Money Talk logo

According to the Office of National Statistics, the inflation rate in the UK (using the Consumer Prices Index (CPI) in the 12 months to March of this year (the latest available figure) was 10.1%, which was slightly below the rate in February (10.4%); this following an annual rate overall of 9.1% during the calendar year 2022.

There doesn’t appear to be a great deal of agreement among economists as to what we should expect on this front for the rest of 2023: a few have suggested that the rate may come down to around 5% by the end of this year – which is essentially the figure which government ministers have been quoting recently - although there is still a lot of uncertainty, particularly in respect of energy prices world-wide.

While much of the world has experienced a recent surge in price inflation, the UK has suffered higher rates than most: the average across the Eurozone was 6.9% and in the US the rate was 5%. In fact, the UK headline rate is the highest in Western Europe. One part of the explanation for this is that we rely more than most countries on natural gas for heating and electricity production, although what is rarely acknowledged is that the UK created additional trade problems through Brexit, which inevitably resulted in additional costs for any business which depends on imports and/or exports – which means essentially every business.

This sort of persistent inflation rate is unusual by the standards of the last twenty years or so; indeed doesn’t seem that many years ago ( late 2014, for example) that it looked as if we might be heading into a prolonged spell of real price ‘deflation’ – i.e. a period when retail prices were actually falling year-on year. Which rather shows the fallacy of making any kind of long-term prediction on the basis of a short trend! From a rather longer historical perspective, the rates we’re seeing now, while high, are not exceptional; it’s well within living/working memory for at least some of us when inflation was rather higher, and for a longer period, albeit we’re talking about the late 1970’s and early 1980’s. So much so that in those days the financial and accounting bodies responded with all sorts of novel accounting practices (“Current Cost Accounting” and “Replacement Cost Accounting” for example) to try and make year-on-year accounting results and financial statements have some ‘real’ comparative value. Thankfully, we’re not quite into that sort of territory at the moment.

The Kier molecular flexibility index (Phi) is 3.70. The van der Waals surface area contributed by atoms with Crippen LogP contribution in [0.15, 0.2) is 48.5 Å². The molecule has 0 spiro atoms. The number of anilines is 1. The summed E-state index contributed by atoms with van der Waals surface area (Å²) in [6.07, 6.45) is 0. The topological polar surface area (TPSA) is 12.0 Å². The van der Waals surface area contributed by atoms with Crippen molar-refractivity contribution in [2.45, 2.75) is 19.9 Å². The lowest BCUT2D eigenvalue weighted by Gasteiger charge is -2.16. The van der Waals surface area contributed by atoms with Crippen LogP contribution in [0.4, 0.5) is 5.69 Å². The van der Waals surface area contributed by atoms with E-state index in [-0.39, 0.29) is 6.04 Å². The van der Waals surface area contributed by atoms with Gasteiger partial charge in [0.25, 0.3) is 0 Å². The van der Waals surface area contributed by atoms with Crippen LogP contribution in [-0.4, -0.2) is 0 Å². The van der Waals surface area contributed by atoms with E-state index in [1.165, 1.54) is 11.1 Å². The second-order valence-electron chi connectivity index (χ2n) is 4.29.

Having said which, it may be timely to remind those unfamiliar with the current inflationary rates that there’s one consequence of these conditions of which they ought to be aware. Imagine that you’re looking at your trading account over the last few months; does it look rather more ‘healthy’ than you might have expected? There’s a good chance that it does. The reason, of course, is down to windfall profits. Retailers hear of price rises and apply the new (higher) sales prices to stock that they may have bought a while ago, when the purchase cost of the products was lower. Bingo! Money for nothing. Especially if you’ve simply run-down existing stock without directly replacing it. Your trading account will look rather better than it had done for a while. And even when you buy-in new stock at its new (higher) price, all that happens is that the additional cost sits on your balance sheet as ‘stock’ until it’s sold. And then, if retail prices are still rising, the cycle repeats again… Unfortunately it is something of an illusion; while the trading profits are ‘real’ enough, they only go towards paying the overheads, which are themselves rising. So while ‘turnover’ and ‘Gross Profit’ may look healthier, the bottom line P&(L) doesn’t really benefit.